• Rich Barlow

    Senior Writer

    Photo: Headshot of Rich Barlow, an older white man with dark grey hair and wearing a grey shirt and grey-blue blazer, smiles and poses in front of a dark grey backdrop.

    Rich Barlow is a senior writer at BU Today and Bostonia magazine. Perhaps the only native of Trenton, N.J., who will volunteer his birthplace without police interrogation, he graduated from Dartmouth College, spent 20 years as a small-town newspaper reporter, and is a former Boston Globe religion columnist, book reviewer, and occasional op-ed contributor. Profile

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There are 3 comments on Ancient Rome: Asian-Like Cuisine and Archaic Gynecological Advice

  1. “Roman cooking must have tasted more like Southeast Asian cuisine today,” Uden says.
    This is often mentioned in various writings on garum. I disagree with this assertion that garum’s use in ancient Roman cuisine must have made it similar to Southeast Asian cuisine. Have a ponder at tomato-based sauces. You would not expect Italian pasta sauces to taste like a Mexican salsa just because they share one common ingredient. The combined use of several other indigenous ingredients will easily set them apart. Herbs such as rosemary not found in Southeast Asian cuisine will create quite a difference. Anchovies taste a lot like the preserved fish paste of Southeast Asia such as prahok, pla ra and padaek. However the application of anchovies is totaly different from how it is used in Southeast Asia, resulting in very different tasting dishes.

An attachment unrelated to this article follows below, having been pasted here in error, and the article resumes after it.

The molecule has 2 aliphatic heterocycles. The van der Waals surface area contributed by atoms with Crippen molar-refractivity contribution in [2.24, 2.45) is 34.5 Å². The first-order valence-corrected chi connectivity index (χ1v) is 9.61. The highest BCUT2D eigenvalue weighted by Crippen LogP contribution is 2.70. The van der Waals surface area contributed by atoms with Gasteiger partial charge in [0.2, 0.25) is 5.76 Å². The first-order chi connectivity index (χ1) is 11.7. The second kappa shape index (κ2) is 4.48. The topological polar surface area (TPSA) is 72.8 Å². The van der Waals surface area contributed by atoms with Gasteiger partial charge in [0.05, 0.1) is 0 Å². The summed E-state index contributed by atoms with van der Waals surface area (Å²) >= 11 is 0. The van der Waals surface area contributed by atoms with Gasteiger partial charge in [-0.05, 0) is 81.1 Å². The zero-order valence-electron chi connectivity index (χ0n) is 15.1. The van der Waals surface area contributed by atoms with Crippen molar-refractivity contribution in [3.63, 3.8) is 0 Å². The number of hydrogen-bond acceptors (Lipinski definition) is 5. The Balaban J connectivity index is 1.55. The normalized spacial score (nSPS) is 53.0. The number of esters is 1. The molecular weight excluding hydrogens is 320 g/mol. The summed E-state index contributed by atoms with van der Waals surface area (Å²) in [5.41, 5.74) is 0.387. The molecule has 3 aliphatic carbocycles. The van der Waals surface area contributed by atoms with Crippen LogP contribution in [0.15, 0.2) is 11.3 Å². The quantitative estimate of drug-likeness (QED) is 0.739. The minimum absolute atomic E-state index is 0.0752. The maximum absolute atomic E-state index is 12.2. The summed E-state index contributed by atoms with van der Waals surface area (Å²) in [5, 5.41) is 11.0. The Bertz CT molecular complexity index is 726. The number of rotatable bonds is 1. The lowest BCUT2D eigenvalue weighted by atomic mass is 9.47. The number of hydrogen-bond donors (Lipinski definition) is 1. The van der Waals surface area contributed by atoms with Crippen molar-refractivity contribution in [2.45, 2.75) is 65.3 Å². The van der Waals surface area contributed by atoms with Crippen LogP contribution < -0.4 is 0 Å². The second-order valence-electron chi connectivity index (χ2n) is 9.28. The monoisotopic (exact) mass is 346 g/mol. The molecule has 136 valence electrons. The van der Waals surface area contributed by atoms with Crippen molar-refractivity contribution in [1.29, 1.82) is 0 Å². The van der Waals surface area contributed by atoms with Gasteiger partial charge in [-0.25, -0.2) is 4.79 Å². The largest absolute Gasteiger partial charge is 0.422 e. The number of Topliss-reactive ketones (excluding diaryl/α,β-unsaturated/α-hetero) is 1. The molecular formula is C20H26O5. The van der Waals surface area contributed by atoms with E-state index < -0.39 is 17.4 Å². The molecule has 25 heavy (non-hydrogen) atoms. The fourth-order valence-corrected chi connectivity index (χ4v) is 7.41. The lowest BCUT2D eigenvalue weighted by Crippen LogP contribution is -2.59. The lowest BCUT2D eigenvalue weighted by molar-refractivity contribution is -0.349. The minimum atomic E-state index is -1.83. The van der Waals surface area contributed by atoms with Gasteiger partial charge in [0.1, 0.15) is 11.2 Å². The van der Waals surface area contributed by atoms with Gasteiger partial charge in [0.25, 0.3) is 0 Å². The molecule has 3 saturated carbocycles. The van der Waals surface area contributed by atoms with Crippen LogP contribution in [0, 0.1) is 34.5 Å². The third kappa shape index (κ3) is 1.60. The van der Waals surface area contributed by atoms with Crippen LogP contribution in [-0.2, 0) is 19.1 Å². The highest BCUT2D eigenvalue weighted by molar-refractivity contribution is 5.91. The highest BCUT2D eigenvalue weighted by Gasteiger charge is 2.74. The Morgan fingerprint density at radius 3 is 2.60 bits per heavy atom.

2. As an anthropologist (thank you, BU!), I could not be more pleased with James Uden’s approach to Roman history. There are so many lessons to be learned from our forebears, Roman or not, and the deeper we dig into what they were truly like — from their politics to their childrearing practices, to their cuisines, to the “ick” factors that are part of all of it — the richer is our understanding of the human condition. I do applaud you, Prof. Uden.

  3. The Roman author was not wrong, the Old Testament calls for taking every 7th year off. The Jews were not lazy since this was rarely observed in practice.

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